UFM mission partner, H, serves in evangelism in the Middle East. We asked her about her experiences of reaching out to Muslims in a culture very different to her own.
Tell us a little about what you do in this region of the Middle East.
I want to reach Muslims with the gospel, but I can’t share openly or in public. Instead I seek to build relationships with those around me. I am studying English and Arabic, and I use my English skills to come alongside Muslims to teach them the language. This gives me opportunities to share the truth.
How does God create opportunities for you to share the gospel?
I try to engage people in talking about everyday things like marriage, family, health and finances. As they share with me, I can bring the Bible and the Koran into these conversations, creating a natural way to talk about the differences between Christianity and Islam.
I engage people by talking about everyday things like marriage, family, health and finances.
What are some of the main cultural differences between your home country and your host country in the Middle East?
Life for a single woman in an Islamic culture is very different. Married women don’t go out alone, but are always accompanied by their husband or children. I have lost count of the number of times that I have been proposed to by men seeking a second wife! I have to be careful and not talk to men openly in public. I use public transport and walk to visit friends’ houses, but it’s not always safe and I have been threatened by men and boys.
When you are in the Middle East, how do you draw strength from the Lord?
I often feel like I am in the middle of a spiritual battle. I am a morning person, I get up early to have a long time to pray and talk to God. This clashes with the first call to prayer for Muslims, broadcast from the mosques. It is very loud! I still find this a struggle after 10 years of living here, but it keeps me seeking God’s presence.
How have you seen God working in this region in the Middle East?
I can’t say how many people I have seen saved. Many people come to our church but few have real faith.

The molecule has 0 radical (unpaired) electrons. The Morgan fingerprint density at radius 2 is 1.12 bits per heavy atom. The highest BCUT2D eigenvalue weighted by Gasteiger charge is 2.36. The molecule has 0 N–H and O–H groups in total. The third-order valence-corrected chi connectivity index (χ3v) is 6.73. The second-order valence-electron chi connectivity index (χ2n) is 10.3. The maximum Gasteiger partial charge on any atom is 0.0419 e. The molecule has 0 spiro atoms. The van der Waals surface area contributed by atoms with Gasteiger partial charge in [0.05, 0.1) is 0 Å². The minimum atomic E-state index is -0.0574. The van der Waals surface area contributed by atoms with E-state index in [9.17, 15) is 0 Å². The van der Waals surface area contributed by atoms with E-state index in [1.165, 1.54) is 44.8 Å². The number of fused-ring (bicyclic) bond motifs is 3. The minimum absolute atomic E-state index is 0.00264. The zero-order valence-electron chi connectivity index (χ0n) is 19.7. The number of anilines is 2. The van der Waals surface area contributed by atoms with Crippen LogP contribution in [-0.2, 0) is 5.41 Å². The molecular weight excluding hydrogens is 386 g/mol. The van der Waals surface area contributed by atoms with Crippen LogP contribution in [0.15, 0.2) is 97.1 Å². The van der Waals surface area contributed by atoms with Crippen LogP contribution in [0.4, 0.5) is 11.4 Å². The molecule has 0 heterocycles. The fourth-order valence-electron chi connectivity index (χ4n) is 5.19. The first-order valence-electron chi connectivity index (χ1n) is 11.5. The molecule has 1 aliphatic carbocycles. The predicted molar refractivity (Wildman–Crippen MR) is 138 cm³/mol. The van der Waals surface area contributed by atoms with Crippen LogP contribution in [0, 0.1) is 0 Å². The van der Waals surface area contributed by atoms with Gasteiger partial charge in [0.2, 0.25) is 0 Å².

People are so joyful when they first accept Jesus as their Saviour, but many convert back to their original religion due to persecution or social reasons. However, I still have hope. It’s not about numbers; God is working in a few people who are very faithful. Persecution makes Muslim Background Believers (MBBs) ‘grow up’ spiritually and identifies true believers who know that they may have to give up everything for their faith.
Persecution identifies true believers who know that they may have to give up everything for their faith.
Tell us about some of those people who are close to your heart.
I have a friend who is scared that people might know that he has converted to Christianity. At work, colleagues ask him why he doesn’t pray five times a day, why he doesn’t fast during Ramadan and why he no longer goes to the mosque. He is fearful for his life.
Colleagues ask why he doesn’t pray five times a day and why he no longer goes to the mosque: he is fearful for his life.
I met another MBB in church. When he was in university, someone shared the gospel with him. He was really angry and became violent, throwing chairs, declaring that it was dishonouring the name of God to say that Jesus is his son. But 10 years later, he became a Christian. His wife left him and took their children, so he is alone but is keeping the faith.
What advice would you give to other women who are considering going on mission to the Middle East?
We really need workers to reach Muslims in the Middle East. But it’s tough. You must not be disappointed when you don’t see fruit; it is a very difficult place to see true conversions. I keep in mind that we don’t know who will come to the Lord in the future as a result of what we share now. I am sure that God is working, so I share the gospel and leave the rest up to him, knowing that he will make all things good, for his glory, in the end.
I am sure that God is working, so I share the gospel and leave the rest up to him.